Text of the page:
|By: Paul S. Cilwa||Viewed: 11/18/2019
||Topics/Keywords: #VisualBasic #RuntimeFiles #ProgrammingForMicrosoftWindows||Page Views: 2842|
|Free (and ad-free!) access to Microsoft's runtime libraries for legacy versions of Visual Basic, from 1.0 through 6.0 SP6.|
Visual Basic has been around a long time…a long time. (To give you an idea how long, the PC I first ran Visual Basic 1.0 on, ran on kerosene.)
Visual Basic has always produced program files (also called "executables" or "applications" but never stand-alone program files: They all, also, required a Visual Basic "runtime" library that actually contained virtually all of the Visual Basic program functions used by the programmer to make his or her program work. The original idea is that the runtime library would be a part of Windows, distributed with it and therefore not part of the overhead of disseminating a program itself. Alas, this never became the case.
To remedy this, Visual Basic programmers were always supposed to create a "Setup" program to distribute it, plus the runtime (plus any special additional files needed, such as a Help document). Such setup programs were automatically designed to only copy a runtime or other library file to the user's hard disk if the installing file was, in fact, a more recent version than any that might already be on the user's machine.
But, by definition, not many Visual Basic programmers—especially in the early days—were sophisticated enough to create a setup program. And so, many Visual Basic executables were distributed by themselves, on a floppy disk, often with a copy of the runtime at all, relying on the user's already having it somehow (most likely, a previous installation of a VB program, or by virtue of having VB installed on his or her own machine).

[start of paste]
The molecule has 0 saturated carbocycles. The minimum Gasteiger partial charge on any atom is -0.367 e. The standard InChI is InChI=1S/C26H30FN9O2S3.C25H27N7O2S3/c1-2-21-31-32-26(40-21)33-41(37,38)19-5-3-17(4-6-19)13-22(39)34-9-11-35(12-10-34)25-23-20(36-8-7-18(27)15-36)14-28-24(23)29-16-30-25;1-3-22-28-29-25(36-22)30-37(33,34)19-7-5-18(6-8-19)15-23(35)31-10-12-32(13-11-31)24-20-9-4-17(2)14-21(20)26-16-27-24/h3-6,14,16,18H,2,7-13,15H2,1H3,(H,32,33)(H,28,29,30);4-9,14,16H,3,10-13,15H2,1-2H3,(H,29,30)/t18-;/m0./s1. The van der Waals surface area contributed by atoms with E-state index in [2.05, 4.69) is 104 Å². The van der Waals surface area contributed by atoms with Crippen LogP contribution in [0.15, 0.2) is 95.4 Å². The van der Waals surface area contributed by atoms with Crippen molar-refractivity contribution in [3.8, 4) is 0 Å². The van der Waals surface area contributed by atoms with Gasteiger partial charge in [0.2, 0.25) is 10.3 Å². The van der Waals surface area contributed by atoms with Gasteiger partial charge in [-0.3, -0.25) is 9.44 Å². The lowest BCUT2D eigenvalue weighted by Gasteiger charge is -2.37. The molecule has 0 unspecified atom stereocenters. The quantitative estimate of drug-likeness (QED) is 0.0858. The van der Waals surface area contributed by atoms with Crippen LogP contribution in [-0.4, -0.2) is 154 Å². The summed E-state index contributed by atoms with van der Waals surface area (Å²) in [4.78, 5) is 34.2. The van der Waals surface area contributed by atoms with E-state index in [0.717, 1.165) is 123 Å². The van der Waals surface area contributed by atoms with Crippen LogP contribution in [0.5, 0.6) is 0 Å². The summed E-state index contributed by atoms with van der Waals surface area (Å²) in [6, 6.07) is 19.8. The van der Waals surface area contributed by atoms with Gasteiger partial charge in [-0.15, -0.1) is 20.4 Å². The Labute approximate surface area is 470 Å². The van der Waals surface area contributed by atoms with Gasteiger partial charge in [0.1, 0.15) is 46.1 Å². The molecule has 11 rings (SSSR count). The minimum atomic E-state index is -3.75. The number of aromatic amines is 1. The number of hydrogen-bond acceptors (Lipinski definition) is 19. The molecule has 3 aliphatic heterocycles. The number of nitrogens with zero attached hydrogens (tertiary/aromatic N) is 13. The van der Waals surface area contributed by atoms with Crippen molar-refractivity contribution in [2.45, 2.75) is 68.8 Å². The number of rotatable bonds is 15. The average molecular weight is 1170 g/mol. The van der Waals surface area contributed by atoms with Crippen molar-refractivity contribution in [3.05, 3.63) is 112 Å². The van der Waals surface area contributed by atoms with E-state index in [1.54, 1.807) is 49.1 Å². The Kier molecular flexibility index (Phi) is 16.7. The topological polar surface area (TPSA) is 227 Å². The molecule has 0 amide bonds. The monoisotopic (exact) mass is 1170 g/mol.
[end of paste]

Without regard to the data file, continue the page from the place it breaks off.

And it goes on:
So, the bottom line: There are a lot of little programs lying around out there, thatcould run if only the runtime dynamic link libraries were available.
They can be found. Because Microsoft gave permission early on for free distribution of the runtimes, they can be found on any number of web sites. What I've added for you, dear reader, is that they've been put into a Setup program of their own that will make sure they are copied into the correct location and registered for you.
The libraries are fairly simply named: VBrun100.dll, VBrun200.dll, VBrun300.dll. Think you've got the pattern? You're wrong! Because version 4 produced both 16 and 32-bit executables, each with its own library, Vb40016.dll and Vb40032.dll. There never was a "VBrun400.dll" from Microsoft, though an enterprising virus creator made one to distribute his evil software. (Long since defeated by virus scanners, of course.) VB versions 5 and 6, much more complex, used so many libraries that Microsoft has bundled them for us (made available below for your convenience).
Click on the links below to either Run or Save (and then run) these libraries. While I can't guarantee anything beyond what Microsoft has—Microsoft wrote them, and basically guarantees nothing—I can promise I have added nothing extra; no spyware, viruses, or programs. I have installed them on my own computer, and no harm has come from them.